We did an MVP integration of Smartcat and our internal systems and continue to improve it further. We want to set up a single incoming flow of requests and make it simple and straightforward. We have a number of teams: product managers, editors, marketers, lawyers, and translators — each team is using its own tool. The goal of the MVP integration was in the creation of a single point of communication for these otherwise standalone teams.
Speaking plainly, this is a system for documentation storage (including cloud), task tracker, and САТ tool (that is, Smartcat). And under the hood — a lot of connector scripts and back-end systems that ensure non-stop work.
— What changed after implementing Smartcat?
— Thanks to the fact that in Smartcat it's possible to interact with suppliers, the processes are more clear and the quality and speed of localization have grown. That's exactly the result we were after. We run dozens of projects simultaneously and work with a huge number of teams, so the translation speed is critical to us.
Smartcat managed to do something that Uber accomplished on the ridesharing market once: remove a number of links from the service delivery chain. Before, to get a cab, you had to do a lot of things. Now, thanks to Uber, you can do that in one click. The service quality has not decreased, too. Smartcat managed to do that in the translation industry.
It's important to note that in Smartcat, just like in Uber, there is an instant feedback channel with the clients. If fifteen years ago you didn't like a taxi ride, few could ever learn about that. Now, the supplier gets comments from the client immediately — the driver from the passenger, the translator from their client, or the editor.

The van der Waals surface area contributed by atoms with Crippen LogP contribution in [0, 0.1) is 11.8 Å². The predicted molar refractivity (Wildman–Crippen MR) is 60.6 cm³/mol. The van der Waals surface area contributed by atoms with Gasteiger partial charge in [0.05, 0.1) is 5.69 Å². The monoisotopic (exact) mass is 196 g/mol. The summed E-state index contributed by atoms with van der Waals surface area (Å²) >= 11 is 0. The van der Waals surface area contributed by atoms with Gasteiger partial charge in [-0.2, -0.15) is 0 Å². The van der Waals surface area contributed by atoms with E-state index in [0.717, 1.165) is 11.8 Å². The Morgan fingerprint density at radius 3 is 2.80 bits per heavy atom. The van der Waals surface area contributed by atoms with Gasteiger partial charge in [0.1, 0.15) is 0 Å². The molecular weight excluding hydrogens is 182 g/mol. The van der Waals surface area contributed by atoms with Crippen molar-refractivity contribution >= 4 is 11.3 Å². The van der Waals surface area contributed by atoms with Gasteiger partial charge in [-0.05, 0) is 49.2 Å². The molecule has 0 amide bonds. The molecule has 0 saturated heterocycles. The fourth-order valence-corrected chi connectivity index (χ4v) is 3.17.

— What metrics have grown?
— We track the number of bugs in the localization — the users report them to the Support service. As soon as we started to use Smartcat, the number of complaints has decreased, meaning there were fewer mistakes.
Another metric — the speed of service delivery, or the SLA that we must comply with. The localization department at Yandex Go is involved in the release of new app features, so we can't afford to move the deadlines and deliver translations later. There is no single SLA for the entire team, but the deadlines depend on the request. Now, we manage to meet the SLA deadlines 100% of the time for some tasks, while for some others, the delivery time has decreased altogether.
— What can you recommend to businesses that face localization issues?
— It's hard to give advice, everyone walks their own path. Personally, I recommend to try different approaches. Work with freelancers, agencies, outsourced teams. Combine them together, try hybrid models.
I would also recommend trying the freelancer search option. If you work with an agency, offer them this option. Think outside the box and keep a good pace — these days, everything is dynamic and changes constantly. Thanks to platforms like Smartcat, the opportunities are all around you: you can compare your on-premise CAT system with a cloud one, including trying out the solution in free test mode.